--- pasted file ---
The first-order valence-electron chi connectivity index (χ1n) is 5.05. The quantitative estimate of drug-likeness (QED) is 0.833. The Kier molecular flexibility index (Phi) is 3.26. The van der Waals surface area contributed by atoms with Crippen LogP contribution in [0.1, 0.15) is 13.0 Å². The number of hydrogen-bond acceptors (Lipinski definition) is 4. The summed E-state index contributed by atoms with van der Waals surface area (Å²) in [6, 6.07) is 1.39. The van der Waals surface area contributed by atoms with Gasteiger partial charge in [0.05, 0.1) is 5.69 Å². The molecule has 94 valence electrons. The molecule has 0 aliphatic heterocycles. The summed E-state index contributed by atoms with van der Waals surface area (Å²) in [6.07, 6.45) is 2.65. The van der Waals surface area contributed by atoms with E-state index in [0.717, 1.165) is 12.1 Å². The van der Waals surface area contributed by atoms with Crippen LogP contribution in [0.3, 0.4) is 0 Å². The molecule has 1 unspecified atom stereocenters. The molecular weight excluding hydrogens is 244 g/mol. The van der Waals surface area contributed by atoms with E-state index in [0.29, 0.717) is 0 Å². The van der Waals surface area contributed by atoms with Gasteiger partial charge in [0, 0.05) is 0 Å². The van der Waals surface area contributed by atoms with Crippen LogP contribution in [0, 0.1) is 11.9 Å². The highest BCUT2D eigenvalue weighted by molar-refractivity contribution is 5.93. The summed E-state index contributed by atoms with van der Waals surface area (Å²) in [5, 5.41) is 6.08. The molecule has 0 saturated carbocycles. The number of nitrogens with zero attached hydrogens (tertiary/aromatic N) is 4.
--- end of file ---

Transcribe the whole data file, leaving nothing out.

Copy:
The first-order valence-electron chi connectivity index (χ1n) is 5.05. The quantitative estimate of drug-likeness (QED) is 0.833. The Kier molecular flexibility index (Phi) is 3.26. The van der Waals surface area contributed by atoms with Crippen LogP contribution in [0.1, 0.15) is 13.0 Å². The number of hydrogen-bond acceptors (Lipinski definition) is 4. The summed E-state index contributed by atoms with van der Waals surface area (Å²) in [6, 6.07) is 1.39. The van der Waals surface area contributed by atoms with Gasteiger partial charge in [0.05, 0.1) is 5.69 Å². The molecule has 94 valence electrons. The molecule has 0 aliphatic heterocycles. The summed E-state index contributed by atoms with van der Waals surface area (Å²) in [6.07, 6.45) is 2.65. The van der Waals surface area contributed by atoms with E-state index in [0.717, 1.165) is 12.1 Å². The van der Waals surface area contributed by atoms with Crippen LogP contribution in [0.3, 0.4) is 0 Å². The molecule has 1 unspecified atom stereocenters. The molecular weight excluding hydrogens is 244 g/mol. The van der Waals surface area contributed by atoms with E-state index in [0.29, 0.717) is 0 Å². The van der Waals surface area contributed by atoms with Gasteiger partial charge in [0, 0.05) is 0 Å². The van der Waals surface area contributed by atoms with Crippen LogP contribution in [0, 0.1) is 11.9 Å². The highest BCUT2D eigenvalue weighted by molar-refractivity contribution is 5.93. The summed E-state index contributed by atoms with van der Waals surface area (Å²) in [5, 5.41) is 6.08. The molecule has 0 saturated carbocycles. The number of nitrogens with zero attached hydrogens (tertiary/aromatic N) is 4.